Economic decision modeling for the consideration of subjective, non-monetary attributes in HVAC system selection

M. D. Larrañaga, M. G. Beruvides, H. W. Holder, D. C. Straus

Research output: Contribution to journalConference article

Abstract

Decisions considering the preservation of a healthy indoor environment can be complex and are often based solely on monetary criteria (objective attributes). Decisions that may impact occupant health must be carefully and systematically evaluated to ensure that the decision-maker is informed of the risks associated with the decision outcome. The decision outcome may present economic, legal, ethical, and technical challenges that may be difficult to evaluate both objectively and systematically. Subjective or intangible attributes are often omitted or not evaluated thoroughly; thus, the full complexity of the decision is not realized. The inherent subjectivity in the field of indoor air quality makes the application of the Brown-Gibson economic decision model (BGM) an attractive tool for the objective evaluation of alternatives. The BGM was applied to a selection process for a 4250 square foot high school lecture hall heating, ventilating, and air conditioning (HVAC) system renovation in a hot and humid climate. School staff indicated that the attributes of the renovated system of most importance to them were: initial cost; useful life; warranty, maintenance, and perceived quality; expected operating costs and effort; and long-term sustainability of the indoor environment (lack of risk). The sole objective attribute utilized in the model was initial cost. Useful life, warranty/maintenance costs, and operating costs/effort were considered subjective attributes due to uncontrollable factors such as sensitivity to market fluctuations and other indirect factors such as contract terms that could not be associated with a dollar amount but could be subjectively classified. School administrators were presented with 6 alternative HVAC system solutions and the objective and subjective attributes of each alternative were ranked and scored. The model showed that the alternative with the lowest initial cost was not the most desirable choice. School administrators were able to make an informed decision for the preservation of the indoor environment and the sustainability of the school building.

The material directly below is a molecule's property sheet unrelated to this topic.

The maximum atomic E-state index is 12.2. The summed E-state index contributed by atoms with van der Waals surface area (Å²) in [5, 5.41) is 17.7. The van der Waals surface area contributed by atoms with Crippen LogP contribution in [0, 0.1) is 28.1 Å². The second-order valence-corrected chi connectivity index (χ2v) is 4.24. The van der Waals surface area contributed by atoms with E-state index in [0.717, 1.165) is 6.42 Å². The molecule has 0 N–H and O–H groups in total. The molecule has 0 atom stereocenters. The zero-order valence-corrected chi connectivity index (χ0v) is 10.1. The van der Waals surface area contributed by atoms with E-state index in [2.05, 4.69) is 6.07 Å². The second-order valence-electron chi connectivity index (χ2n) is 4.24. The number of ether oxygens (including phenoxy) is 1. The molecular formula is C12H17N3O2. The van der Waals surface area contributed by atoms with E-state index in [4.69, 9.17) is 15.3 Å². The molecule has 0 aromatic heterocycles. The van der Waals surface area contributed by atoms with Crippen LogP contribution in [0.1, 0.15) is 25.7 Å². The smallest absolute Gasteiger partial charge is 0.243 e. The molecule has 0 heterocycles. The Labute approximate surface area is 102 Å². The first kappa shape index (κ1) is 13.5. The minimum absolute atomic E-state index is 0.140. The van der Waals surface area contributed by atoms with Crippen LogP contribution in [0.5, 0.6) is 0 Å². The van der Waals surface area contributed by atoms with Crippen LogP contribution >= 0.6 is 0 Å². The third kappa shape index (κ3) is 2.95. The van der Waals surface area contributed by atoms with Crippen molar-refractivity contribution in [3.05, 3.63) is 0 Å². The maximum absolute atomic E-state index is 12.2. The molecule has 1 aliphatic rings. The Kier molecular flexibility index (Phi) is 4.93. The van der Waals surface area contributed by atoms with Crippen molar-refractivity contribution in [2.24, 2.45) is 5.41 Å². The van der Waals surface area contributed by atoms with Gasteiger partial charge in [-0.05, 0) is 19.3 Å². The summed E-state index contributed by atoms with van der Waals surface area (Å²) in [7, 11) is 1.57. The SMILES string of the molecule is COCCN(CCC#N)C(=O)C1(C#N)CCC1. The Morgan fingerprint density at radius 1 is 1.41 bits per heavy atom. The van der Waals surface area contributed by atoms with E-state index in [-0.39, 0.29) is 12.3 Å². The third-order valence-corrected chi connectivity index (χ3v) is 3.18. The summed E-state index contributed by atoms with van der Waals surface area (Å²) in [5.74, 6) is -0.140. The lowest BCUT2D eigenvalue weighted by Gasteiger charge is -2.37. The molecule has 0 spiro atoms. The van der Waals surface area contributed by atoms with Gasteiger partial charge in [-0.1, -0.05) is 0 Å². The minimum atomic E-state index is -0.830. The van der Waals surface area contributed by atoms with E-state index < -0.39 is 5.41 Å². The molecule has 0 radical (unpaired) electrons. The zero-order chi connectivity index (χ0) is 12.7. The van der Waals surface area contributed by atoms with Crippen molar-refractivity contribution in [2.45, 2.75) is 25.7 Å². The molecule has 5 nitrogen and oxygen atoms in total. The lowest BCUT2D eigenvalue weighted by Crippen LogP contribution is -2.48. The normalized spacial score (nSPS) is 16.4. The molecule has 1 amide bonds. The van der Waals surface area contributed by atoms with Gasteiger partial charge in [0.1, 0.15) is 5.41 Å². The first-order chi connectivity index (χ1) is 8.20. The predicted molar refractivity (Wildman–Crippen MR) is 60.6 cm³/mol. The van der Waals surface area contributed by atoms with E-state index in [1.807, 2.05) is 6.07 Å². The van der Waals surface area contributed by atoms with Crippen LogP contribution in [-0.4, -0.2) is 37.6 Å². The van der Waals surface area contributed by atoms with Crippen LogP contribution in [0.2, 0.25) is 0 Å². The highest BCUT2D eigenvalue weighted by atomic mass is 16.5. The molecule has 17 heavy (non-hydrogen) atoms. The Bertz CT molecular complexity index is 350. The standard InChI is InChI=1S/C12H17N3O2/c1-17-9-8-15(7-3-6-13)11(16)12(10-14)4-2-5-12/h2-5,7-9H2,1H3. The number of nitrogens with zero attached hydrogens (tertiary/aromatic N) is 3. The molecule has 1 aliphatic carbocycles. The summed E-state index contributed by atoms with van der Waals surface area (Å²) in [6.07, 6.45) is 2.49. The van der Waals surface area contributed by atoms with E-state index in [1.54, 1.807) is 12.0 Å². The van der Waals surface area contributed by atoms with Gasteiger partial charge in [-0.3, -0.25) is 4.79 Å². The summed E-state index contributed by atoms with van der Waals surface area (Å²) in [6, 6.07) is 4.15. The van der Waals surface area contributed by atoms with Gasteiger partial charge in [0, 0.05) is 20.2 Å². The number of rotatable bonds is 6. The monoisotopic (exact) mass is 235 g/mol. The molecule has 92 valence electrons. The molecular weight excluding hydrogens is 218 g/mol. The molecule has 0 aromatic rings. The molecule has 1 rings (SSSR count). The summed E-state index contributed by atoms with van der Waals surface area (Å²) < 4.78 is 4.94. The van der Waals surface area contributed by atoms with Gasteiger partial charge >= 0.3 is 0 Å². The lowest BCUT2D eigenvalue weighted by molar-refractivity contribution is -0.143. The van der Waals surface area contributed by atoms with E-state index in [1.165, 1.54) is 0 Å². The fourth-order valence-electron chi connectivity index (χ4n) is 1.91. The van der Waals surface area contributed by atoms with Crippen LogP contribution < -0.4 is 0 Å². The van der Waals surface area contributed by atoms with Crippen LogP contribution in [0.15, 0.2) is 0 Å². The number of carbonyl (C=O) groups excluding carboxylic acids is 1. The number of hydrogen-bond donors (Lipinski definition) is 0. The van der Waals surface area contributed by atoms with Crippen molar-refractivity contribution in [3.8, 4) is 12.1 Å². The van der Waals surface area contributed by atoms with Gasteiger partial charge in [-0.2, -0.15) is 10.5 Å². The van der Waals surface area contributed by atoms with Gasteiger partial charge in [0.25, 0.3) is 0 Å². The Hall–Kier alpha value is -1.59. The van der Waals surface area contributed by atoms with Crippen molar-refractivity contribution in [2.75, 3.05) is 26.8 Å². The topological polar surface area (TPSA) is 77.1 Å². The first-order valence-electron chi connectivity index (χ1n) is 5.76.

Original languageEnglish
JournalIAQ Conference
StatePublished - 2008
EventHealthy and Sustainable Buildings Conference, IAQ 2007 - Baltimore, MD, United States
Duration: Oct 15 2007Oct 17 2007

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